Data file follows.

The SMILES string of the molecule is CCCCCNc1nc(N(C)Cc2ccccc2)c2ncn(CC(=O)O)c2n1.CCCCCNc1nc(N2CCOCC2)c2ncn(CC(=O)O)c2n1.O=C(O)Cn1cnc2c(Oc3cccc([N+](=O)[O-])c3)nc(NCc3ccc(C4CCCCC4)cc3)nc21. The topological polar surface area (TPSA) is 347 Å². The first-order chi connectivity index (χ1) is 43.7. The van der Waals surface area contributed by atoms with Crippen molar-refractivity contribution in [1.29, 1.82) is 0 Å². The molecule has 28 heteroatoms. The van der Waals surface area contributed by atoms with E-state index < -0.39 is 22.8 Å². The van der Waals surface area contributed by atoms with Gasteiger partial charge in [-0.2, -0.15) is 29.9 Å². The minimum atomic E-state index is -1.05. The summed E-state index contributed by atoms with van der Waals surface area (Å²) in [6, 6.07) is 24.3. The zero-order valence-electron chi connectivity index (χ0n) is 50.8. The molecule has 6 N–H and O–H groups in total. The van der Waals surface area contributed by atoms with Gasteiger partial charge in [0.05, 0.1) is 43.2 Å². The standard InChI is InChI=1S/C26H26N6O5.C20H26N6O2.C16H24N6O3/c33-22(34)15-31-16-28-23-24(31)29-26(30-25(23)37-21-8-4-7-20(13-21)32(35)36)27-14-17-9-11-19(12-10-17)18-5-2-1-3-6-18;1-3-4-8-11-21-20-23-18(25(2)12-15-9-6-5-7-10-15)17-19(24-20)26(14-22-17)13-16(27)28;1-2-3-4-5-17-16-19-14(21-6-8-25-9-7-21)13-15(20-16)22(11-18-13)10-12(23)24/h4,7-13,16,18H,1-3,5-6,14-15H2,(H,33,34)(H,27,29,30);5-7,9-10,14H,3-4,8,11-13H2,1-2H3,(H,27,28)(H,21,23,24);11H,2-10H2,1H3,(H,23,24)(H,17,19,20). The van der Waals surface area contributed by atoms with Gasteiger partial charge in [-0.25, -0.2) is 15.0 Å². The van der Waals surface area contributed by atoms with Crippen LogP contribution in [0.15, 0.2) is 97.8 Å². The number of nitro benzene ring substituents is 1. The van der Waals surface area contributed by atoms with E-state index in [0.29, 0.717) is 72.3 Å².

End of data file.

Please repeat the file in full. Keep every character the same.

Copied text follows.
The SMILES string of the molecule is CCCCCNc1nc(N(C)Cc2ccccc2)c2ncn(CC(=O)O)c2n1.CCCCCNc1nc(N2CCOCC2)c2ncn(CC(=O)O)c2n1.O=C(O)Cn1cnc2c(Oc3cccc([N+](=O)[O-])c3)nc(NCc3ccc(C4CCCCC4)cc3)nc21. The topological polar surface area (TPSA) is 347 Å². The first-order chi connectivity index (χ1) is 43.7. The van der Waals surface area contributed by atoms with Crippen molar-refractivity contribution in [1.29, 1.82) is 0 Å². The molecule has 28 heteroatoms. The van der Waals surface area contributed by atoms with E-state index < -0.39 is 22.8 Å². The van der Waals surface area contributed by atoms with Gasteiger partial charge in [-0.2, -0.15) is 29.9 Å². The minimum atomic E-state index is -1.05. The summed E-state index contributed by atoms with van der Waals surface area (Å²) in [6, 6.07) is 24.3. The zero-order valence-electron chi connectivity index (χ0n) is 50.8. The molecule has 6 N–H and O–H groups in total. The van der Waals surface area contributed by atoms with Gasteiger partial charge in [0.05, 0.1) is 43.2 Å². The standard InChI is InChI=1S/C26H26N6O5.C20H26N6O2.C16H24N6O3/c33-22(34)15-31-16-28-23-24(31)29-26(30-25(23)37-21-8-4-7-20(13-21)32(35)36)27-14-17-9-11-19(12-10-17)18-5-2-1-3-6-18;1-3-4-8-11-21-20-23-18(25(2)12-15-9-6-5-7-10-15)17-19(24-20)26(14-22-17)13-16(27)28;1-2-3-4-5-17-16-19-14(21-6-8-25-9-7-21)13-15(20-16)22(11-18-13)10-12(23)24/h4,7-13,16,18H,1-3,5-6,14-15H2,(H,33,34)(H,27,29,30);5-7,9-10,14H,3-4,8,11-13H2,1-2H3,(H,27,28)(H,21,23,24);11H,2-10H2,1H3,(H,23,24)(H,17,19,20). The van der Waals surface area contributed by atoms with Gasteiger partial charge in [-0.25, -0.2) is 15.0 Å². The van der Waals surface area contributed by atoms with Crippen LogP contribution in [0.15, 0.2) is 97.8 Å². The number of nitro benzene ring substituents is 1. The van der Waals surface area contributed by atoms with E-state index in [0.29, 0.717) is 72.3 Å².